I was very excited recently to receive my copy of the brand new Irrational Card Game designed by Dan Ariely from Duke University. Very excited for two reasons.
First up, it was the first time I had ever invested in a Kickstarter project. For those of you who don’t know of Kickstarter, it is a funding platform for creative projects. Everything from films, games, and music to art, design, and technology. Kickstarter is full of innovative, and imaginative ideas that are brought to life through the direct support of others.
The creators create a ‘project page’ in Kickstarter which outlines their products or ideas and set a funding goal and deadline. If people like the project, they can pledge money to make it happen. If the project succeeds in reaching its funding goal, all backers’ credit cards are charged when time expires. If the project falls short, no one is charged.
I would strongly recommend checking it out. There are so many amazing projects underway and, for me, it had so much more meaning they just buying a ‘finished’ product, actually helping to bring that product to life through my small investment.
The second reason why I was obviously excited was the game itself.
In the Irrational Card Game, you have to second-guess human behaviour by predicting decisions people will make in unique situations. Below is an example of one of the cards. It gives you a scenario and then a series of options. If you have been dealt the card, you choose your answer and then turn it over to find out if you are correct.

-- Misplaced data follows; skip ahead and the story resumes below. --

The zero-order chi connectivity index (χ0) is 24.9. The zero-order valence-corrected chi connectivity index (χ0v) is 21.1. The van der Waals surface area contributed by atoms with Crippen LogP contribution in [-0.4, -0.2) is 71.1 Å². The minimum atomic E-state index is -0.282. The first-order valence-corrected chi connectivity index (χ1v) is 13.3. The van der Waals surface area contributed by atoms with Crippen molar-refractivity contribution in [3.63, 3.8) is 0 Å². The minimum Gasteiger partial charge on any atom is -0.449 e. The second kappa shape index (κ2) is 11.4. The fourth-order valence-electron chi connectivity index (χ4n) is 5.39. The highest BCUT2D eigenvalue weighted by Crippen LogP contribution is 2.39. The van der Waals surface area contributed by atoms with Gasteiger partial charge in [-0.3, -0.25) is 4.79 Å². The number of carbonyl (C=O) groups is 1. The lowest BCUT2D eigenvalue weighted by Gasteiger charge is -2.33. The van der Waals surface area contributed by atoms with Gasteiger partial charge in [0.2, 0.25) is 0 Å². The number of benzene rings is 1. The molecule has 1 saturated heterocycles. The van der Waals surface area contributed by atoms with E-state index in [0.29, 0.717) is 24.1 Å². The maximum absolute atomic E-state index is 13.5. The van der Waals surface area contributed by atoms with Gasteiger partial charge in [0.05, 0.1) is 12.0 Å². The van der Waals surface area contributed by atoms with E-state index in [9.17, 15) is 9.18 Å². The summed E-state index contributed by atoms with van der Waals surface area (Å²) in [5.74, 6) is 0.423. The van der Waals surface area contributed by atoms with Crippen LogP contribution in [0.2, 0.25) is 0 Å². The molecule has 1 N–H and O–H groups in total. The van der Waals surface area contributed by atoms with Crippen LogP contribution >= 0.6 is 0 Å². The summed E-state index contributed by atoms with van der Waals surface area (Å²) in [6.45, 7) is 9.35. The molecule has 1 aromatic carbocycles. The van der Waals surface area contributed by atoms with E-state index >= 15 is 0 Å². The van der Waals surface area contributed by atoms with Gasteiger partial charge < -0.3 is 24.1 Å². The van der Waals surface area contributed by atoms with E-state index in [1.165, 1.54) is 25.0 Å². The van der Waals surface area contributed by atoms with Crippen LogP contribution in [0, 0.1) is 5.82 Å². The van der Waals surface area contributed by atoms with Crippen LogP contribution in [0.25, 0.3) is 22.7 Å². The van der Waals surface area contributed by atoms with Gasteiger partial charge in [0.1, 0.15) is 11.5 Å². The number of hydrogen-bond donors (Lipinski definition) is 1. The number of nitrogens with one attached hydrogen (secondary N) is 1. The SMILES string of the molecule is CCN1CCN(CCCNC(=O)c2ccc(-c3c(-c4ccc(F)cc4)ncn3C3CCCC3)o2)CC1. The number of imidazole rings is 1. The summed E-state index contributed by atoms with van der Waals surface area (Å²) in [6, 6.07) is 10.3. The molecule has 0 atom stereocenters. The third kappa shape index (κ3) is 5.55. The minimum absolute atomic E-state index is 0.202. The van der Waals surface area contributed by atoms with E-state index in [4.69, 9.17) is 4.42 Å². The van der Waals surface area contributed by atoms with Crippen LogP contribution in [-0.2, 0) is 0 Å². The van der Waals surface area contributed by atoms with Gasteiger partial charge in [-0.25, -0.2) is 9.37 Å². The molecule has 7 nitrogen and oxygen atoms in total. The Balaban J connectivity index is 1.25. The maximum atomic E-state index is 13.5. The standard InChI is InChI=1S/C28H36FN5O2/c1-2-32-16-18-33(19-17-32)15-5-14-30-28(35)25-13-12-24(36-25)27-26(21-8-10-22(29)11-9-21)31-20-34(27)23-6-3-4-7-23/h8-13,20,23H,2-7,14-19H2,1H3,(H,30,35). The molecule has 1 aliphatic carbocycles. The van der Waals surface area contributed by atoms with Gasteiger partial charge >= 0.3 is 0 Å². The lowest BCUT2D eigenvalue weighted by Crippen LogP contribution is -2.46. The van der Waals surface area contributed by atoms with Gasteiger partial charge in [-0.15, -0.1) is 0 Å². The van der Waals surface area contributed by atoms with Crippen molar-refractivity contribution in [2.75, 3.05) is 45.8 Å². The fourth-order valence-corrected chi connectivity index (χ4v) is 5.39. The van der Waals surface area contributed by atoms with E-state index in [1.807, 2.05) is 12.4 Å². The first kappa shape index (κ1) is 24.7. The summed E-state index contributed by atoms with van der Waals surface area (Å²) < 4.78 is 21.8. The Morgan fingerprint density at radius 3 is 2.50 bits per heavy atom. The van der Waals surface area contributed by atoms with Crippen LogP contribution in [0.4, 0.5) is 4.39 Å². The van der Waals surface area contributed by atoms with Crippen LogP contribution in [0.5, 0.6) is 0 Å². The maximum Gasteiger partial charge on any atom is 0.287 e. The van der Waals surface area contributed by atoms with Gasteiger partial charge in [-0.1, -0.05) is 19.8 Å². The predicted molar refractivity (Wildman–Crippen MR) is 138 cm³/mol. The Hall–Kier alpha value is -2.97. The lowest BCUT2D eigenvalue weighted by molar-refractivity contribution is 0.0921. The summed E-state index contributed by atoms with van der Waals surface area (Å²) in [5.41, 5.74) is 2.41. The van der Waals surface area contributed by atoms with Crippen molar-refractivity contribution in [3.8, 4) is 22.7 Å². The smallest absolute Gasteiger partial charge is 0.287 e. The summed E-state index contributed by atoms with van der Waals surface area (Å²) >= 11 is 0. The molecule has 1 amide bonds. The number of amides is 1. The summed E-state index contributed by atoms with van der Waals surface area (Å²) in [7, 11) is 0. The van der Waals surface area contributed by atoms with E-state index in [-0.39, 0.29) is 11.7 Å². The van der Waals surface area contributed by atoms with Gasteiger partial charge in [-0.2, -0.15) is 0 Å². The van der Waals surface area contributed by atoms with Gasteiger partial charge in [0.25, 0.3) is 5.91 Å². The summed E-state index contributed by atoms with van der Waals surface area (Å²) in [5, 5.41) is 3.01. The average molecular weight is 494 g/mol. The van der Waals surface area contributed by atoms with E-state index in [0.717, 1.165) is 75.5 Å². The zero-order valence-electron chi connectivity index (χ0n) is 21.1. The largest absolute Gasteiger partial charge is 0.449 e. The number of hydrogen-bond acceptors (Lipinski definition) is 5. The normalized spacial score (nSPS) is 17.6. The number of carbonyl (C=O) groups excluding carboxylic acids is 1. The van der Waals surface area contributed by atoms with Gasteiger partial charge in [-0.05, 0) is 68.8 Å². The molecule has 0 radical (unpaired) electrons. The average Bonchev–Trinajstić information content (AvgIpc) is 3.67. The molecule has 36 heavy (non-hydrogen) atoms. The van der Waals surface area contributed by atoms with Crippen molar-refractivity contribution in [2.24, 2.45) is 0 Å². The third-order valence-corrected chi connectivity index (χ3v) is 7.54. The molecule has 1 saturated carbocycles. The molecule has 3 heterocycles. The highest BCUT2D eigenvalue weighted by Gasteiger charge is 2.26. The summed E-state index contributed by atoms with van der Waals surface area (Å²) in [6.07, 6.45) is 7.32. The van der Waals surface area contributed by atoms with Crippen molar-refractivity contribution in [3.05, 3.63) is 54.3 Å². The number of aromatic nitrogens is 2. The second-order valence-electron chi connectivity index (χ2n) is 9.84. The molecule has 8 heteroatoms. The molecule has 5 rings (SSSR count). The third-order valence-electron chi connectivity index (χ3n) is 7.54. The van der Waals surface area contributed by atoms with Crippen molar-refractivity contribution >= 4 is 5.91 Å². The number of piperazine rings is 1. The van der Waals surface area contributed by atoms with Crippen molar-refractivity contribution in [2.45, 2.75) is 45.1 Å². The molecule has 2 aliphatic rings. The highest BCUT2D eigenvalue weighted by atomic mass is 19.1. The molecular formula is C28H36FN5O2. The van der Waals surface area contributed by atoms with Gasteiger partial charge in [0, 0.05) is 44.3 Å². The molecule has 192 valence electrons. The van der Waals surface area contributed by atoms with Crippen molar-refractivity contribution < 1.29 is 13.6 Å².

The answers are backed up by research, and what’s also great is that each card explains why we act the way we do, rather than simply telling you if you were right or wrong. There is also an accompanying website that provides links to the research if you want to learn more.
One way I can see myself using these cards is a workshop setting. Giving out a part of the pack to each table group and getting them to play for a period of time, then debriefing on what they learnt about human behaviour and about change.
Two of the key things I would try to bring out is:
- Human beings are not rational / logical beings – and therefore using a rational / logical approach to change has little success; and
- There is a world of research and evidence out there about how human beings actually behave that very few people (including a lot of change professionals) ever bother to go and find and learn from.
So, two very simple pieces of advice. If you haven’t been on to the Kickstarter site yet – do, and if you have any interest in learning about human behaviour, immediately go and buy the Irrational Card Game.